What is the Paleo Diet?
Published: 18 January 2016
You’ve probably heard of the Paleo Diet. Also known as the cavemen diet and the hunter-gatherer diet, it is the diet of the Paleolithic Era. If the food was not available for people back in that era, don’t eat it. First introduced in a book by Walter Voegtlin in 1975, the Paleo Diet didn’t become popular until recent years. Dr. Loren Cordain is the owner of the trademark “The Paleo Diet” and in 2013 it was the most popular weight-loss search term on Google. CrossFit users follow the Paleo Diet and NBA superstar LeBron James has even gone Paleo during the NBA offseason.
The Paleo Diet advocates eating fruits, vegetables, lean meats, seafood, nuts and seeds and healthy fats. All of these were available to people during the Paleolithic Era and the population was very lean, muscular and active. Fast forward to today and worldwide obesity rates are high. One out of every three adults is obese in the world today which can lead to a multitude of health problems including heart disease, high cholesterol, hypertension, stroke and many more. Diets today are high in processed foods, dairy, grains and added sugars. The Paleo Diet avoids dairy, grains, processed foods and sugars, legumes, starches and alcohol.
So what specific foods do you eat on Paleo?
- Fruits and vegetables should be a staple to your diet because they are high in antioxidants, vitamins and minerals and decrease the risk of health problems.
- Focus on lean meats for your proteins. Chicken and turkey are two excellent meat choices because they are generally lean which helps you gain muscle, have healthy bones and because they take longer to process by your body, it makes you feel full.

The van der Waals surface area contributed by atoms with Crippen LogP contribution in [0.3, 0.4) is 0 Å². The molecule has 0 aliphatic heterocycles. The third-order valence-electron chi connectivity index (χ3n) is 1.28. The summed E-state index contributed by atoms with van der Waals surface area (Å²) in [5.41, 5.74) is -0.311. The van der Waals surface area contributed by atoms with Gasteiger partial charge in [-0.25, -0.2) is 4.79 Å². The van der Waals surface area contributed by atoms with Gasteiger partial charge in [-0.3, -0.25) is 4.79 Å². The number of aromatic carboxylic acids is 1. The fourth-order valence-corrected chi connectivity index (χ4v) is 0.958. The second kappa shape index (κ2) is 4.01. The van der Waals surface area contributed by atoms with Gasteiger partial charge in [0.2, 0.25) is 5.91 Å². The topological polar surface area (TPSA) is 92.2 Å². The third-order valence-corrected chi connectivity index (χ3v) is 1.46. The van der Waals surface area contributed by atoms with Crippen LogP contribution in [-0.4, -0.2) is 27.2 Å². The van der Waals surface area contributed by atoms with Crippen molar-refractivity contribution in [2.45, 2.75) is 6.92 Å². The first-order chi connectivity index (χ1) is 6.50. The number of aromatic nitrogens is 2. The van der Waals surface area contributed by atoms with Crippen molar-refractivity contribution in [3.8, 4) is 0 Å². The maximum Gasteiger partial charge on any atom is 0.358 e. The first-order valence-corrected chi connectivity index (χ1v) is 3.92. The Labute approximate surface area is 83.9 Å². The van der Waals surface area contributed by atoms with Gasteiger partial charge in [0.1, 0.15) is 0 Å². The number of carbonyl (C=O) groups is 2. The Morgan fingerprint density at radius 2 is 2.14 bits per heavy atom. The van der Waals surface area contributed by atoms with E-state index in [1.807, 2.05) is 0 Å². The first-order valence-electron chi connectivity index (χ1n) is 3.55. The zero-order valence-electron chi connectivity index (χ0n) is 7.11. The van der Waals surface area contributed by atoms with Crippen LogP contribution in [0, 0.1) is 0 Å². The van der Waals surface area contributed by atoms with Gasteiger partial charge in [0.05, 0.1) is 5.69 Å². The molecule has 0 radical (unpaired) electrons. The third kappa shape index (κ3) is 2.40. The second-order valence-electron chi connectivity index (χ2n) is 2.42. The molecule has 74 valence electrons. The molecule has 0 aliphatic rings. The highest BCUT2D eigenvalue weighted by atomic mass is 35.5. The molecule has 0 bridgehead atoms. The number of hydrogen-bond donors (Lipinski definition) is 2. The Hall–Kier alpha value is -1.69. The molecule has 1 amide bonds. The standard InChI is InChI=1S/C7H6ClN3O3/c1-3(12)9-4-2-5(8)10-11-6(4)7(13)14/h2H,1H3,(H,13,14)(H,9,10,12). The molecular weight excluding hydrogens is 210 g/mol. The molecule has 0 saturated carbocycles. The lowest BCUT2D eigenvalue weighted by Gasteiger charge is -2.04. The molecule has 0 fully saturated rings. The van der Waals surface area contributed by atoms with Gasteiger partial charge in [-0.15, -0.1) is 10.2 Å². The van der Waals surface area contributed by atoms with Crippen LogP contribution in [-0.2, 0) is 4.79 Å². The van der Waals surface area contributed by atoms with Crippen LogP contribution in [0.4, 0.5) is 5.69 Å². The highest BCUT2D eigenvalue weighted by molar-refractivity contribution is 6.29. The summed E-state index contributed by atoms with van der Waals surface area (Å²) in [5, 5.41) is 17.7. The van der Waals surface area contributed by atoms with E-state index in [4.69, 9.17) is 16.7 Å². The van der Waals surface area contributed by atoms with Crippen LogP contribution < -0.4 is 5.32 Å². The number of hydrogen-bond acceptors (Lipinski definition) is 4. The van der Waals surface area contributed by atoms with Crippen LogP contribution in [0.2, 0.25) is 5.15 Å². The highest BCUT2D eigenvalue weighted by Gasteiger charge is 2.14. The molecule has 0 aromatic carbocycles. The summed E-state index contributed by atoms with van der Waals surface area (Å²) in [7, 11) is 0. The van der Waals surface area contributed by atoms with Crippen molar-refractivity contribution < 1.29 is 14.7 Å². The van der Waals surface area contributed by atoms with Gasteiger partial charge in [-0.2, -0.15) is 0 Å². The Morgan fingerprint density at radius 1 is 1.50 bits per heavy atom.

- Many people associate fats as a bad thing. But fats are an essential part of a diet. You just have to choose the right ones. Avoid saturated fats because those increase the risk of health problems. Instead opt for foods that are high in monounsaturated fats and omega-3 fatty acids. Foods such as avocados, nuts and seeds, fish and grass-fed meat are good examples.
Research has shown that the Paleo Diet decreases the risk of diabetes and heart disease, promotes fat loss and lean muscle gain, and improves our immune system. There are opponents of the Paleo Diet because it does cut out food groups like grains which are high in fiber and decrease the risk of heart disease. It also cuts out legumes such as beans and lentils which are a good alternative to meat. Today, most foods are processed in some way too so it’s difficult to eat like our ancestors. Whether you go Paleo or not, the greatest takeaway from it is avoiding added sugars and processed foods. If you can avoid that, you are taking a positive step toward a healthy lifestyle.